**4 Dedekind’s first works in number theory **

4.1 Galois’s Galois theory

4.1.1 Galois’s 1831 “Mémoire sur les conditions de résolubilité des équations par radicaux”

4.2 Dedekind’s Galois theory

4.2.1 Cayley’s Galois theory

4.2.2 Dedekind’s 1856-58 “Eine Vorlesung über Algebra” .

4.3 An approach to higher congruences “rigorously tied to an analogy with elementary number theory”

4.3.1 Outlines of Dedekind’s 1857 paper on higher congruences

**III A strategical use of arithmetic? **

**5 Theory of algebraic integers in 1871 **

5.1 Ideal numbers

5.1.1 Gauss’s generalized arithmetic

5.1.2 Unique factorization in primes and ideal numbers

5.1.3 An example, explained by Dedekind

5.2 A new framework: Fields

5.2.1 An algebraic concept for arithmetical investigations .

5.2.2 The concept of field in 1871

5.3 Algebraic integers, a new and more general notion of integer .

5.3.1 Algebraic integers in 1871

5.3.2 The redefinition of primality

5.4 The ideal numbers’s new clothes

5.4.1 Module theory in 1871

5.4.2 Ideals in 1871

5.4.3 The proofs of the arithmetical propositions

5.5 A short comparison with Kronecker’s approach

5.5.1 Kronecker’s algebraic magnitude and the Rationalitätsbereich

5.5.2 An overview of Kronecker’s integral algebraic magnitudes and divisors

5.5.3 Dedekind on Kronecker’s reading of ideal theory .

5.6 Role and status of ideals

5.6.1 The last paragraphs of Dedekind’s Xth Supplement .

5.6.2 Auxiliary theories

5.7 Remarks on the reception and criticisms

5.7.1 Later criticisms

5.8 Conclusion. From ideal numbers to ideals to arithmetic of ideals

**6 Towards a more arithmetical theory of algebraic numbers? **

6.1 Ideals and arithmetic of ideals

6.1.1 A note about Avigad’s article

6.1.2 The definition of ideals and ideals as objects

6.1.3 Arithmetic of ideals

6.2 In 1877, a “more arithmetical” version of algebraic number theory?

6.2.1 Properties of algebraic numbers

6.2.2 The ideals’s makeover

6.2.3 Outlines of possible applications

6.2.4 . . . and in 1879

6.3 Arithmetical strategies?

6.3.1 From 1871 to 1877

6.3.2 1877 and 1882

6.3.3 Conclusion: What role and status for arithmetic? .

**IV Numbers, arithmetic and mathematical practice **

**7 Arithmetic, arithmetization and extension of the number concept **

7.1 Arithmetization of Analysis in the 19th century

7.1.1 Klein’s idea of arithmetization

7.1.2 Examples of “Arithmetization of Analysis”

7.1.3 Kronecker’s “arithmetization”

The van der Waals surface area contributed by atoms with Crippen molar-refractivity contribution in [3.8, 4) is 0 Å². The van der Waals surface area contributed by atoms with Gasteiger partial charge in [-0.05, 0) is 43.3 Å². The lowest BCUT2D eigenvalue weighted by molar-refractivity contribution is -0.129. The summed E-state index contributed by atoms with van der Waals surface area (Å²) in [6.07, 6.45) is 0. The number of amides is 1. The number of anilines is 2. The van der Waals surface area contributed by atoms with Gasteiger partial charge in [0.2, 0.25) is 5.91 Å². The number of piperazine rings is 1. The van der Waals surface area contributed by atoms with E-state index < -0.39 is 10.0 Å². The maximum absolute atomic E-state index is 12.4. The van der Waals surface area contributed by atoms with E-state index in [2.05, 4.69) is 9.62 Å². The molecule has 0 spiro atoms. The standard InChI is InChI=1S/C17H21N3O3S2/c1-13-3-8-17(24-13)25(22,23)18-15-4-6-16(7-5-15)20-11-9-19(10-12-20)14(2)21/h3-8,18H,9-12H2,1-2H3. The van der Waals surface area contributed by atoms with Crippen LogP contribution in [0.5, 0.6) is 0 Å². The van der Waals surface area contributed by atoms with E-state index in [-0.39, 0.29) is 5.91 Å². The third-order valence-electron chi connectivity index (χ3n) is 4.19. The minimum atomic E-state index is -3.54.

7.2 Dedekind’s Stetigkeit und irrationale Zahlen

7.2.1 A rigorous and arithmetical foundation for continuity

7.2.2 The incomplete domain of rational numbers

7.2.3 Definition of irrational numbers

7.2.4 Order and operations for real numbers

7.3 A Dedekindian arithmetization?

7.3.1 Extension of arithmetic?

7.3.2 Reduction to earlier concepts and rigor

7.3.3 A quest for rigor?

7.3.4 A strategy of arithmetization in Dedekind’s works? . .

7.3.5 Conclusion. What arithmetic for Dedekind’s arithmetization?

**8 The natural number concept in perspective **

8.1 Defining the natural numbers

8.1.1 Laws and operations of pure thought

8.1.2 Defining numbers and rigor, one last time

8.1.3 Arithmetic and the act of thinking

8.2 Was Sind und Was Sollen die Zahlen?

8.2.1 The “simply infinite systems”

8.2.2 Properties of natural numbers and operations

8.3 Peano vs.(?) Dedekind

8.3.1 Peano’s axioms

8.3.2 Peano’s conception of logic

8.3.3 Peano on numbers

8.3.4 Definitions according to Peano

8.3.5 What Peano thought Dedekind was doing

8.4 Mathematics, arithmetization and number concept

8.4.1 A need for a definition of natural numbers?

8.4.2 Arithmetic operations as epistemic tools

8.4.3 Could the uses of arithmetic have influenced the definition of natural numbers?

8.4.4 Some closing remarks

8.5 Epilogue, the 1894 version of algebraic number theory

9.1 Between mathematical explorations and foundational investigations

9.1.1 Mathematical works and arithmetic

9.1.2 On characterizing arithmetic

9.1.3 Arithmetic and foundational researches

9.2 Further on up the road

9.2.1 Investigating the differences deeper

9.2.2 About rewriting Riemann, again

**Bibliography **